We’re sure that there will be some disappointed adventure racers out there, now that the village of Brookfield has pulled the plug on the Badass Dash, a 7K race dotted by more than 20 obstacles, which was to have woven through village streets on Aug. 31.

The past two years, there have been similar, smaller, events in Brookfield that drew about 300 to 350 people. This one, which was getting more publicity, since it was part of a national adventure race circuit, was expected to draw up to 1,500 people.

It sounded like a fun event. And the race director, Brian Sharenow, an experienced event planner, was confident he could pull off the race here in this hometown, despite the many questions of the village board.

But we wonder whether the village is really such a great spot for such a race, fraught with legal landmines due to obstacles that included a floating dock in Salt Creek, a pile of cars, cargo nets and other contraptions.

Clearly the organizers of the races nationwide have considered that question as well. The Badass Dash circuit website lists nine races happening in 2013, and only one of them — Brookfield — was slated for anything like a suburban residential neighborhood.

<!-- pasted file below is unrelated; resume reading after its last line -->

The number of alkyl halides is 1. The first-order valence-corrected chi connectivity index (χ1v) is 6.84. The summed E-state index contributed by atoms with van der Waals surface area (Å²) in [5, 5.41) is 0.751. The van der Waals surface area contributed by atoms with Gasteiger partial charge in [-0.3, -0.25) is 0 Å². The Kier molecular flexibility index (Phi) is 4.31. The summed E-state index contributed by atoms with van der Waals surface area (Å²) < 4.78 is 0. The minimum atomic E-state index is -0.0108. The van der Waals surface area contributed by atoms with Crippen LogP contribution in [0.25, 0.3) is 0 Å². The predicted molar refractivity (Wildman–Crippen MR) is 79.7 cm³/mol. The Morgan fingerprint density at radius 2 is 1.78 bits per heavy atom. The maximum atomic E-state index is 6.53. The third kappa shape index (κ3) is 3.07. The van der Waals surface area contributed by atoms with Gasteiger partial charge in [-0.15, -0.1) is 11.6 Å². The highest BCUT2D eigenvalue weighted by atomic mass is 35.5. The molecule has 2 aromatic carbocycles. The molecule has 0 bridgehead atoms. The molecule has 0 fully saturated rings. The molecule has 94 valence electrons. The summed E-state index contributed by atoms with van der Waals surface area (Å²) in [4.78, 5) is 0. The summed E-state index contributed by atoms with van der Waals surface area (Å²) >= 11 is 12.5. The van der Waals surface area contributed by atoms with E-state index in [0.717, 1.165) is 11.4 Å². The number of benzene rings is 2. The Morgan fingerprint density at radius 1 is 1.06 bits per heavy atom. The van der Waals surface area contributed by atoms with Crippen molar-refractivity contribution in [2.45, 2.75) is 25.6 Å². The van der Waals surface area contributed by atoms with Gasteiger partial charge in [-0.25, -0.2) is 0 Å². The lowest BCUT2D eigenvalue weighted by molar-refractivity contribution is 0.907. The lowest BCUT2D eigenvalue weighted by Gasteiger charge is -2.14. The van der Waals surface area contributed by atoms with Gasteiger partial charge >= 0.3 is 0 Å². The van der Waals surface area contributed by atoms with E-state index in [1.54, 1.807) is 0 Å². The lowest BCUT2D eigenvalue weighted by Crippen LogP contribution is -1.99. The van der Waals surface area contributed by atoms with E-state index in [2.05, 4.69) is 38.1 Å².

Of the remaining eight, three are taking place at racetracks, one at a ski resort, one at a camp ground, one at a state park and one at a Las Vegas casino complex far from the strip. The only venue without much course info is a race in Zoar, Ohio — a village of 169 people surrounded by open fields.

Add in the fact that the Brookfield race was scheduled for Labor Day weekend and that the course ran adjacent to the South Gate of Brookfield Zoo, it just seems like a lot to ask of a municipality.

In these other venues, race organizers could work in partnership with private property owners on everything from parking (in truth, the other venues are swimming in parking) to security.

To expect the village to work in that same manner is unrealistic. The village would have to deploy public resources and interrupt public life in the village in order to make this event come off. While the race organizers were more than willing to reimburse the village for the cost of extra police, public works and the like, they must realize that if anything goes wrong, it’s the village that’s going to take the heat.

To expect elected officials, who have to face inconvenienced residents and a potentially aggravated national tourist attraction, to act any other way than cautiously is naïve.

Yes, Brookfield lost out on a fun event that would have brought lot of people to town. But we’re not sure what great benefit the village as a whole would have derived from it. All the village needs to look at it is the organizers’ own calendar of events to see how this works best — with a private partner who owns a large expanse of land.

A residential Chicago suburb may be too far a reach.

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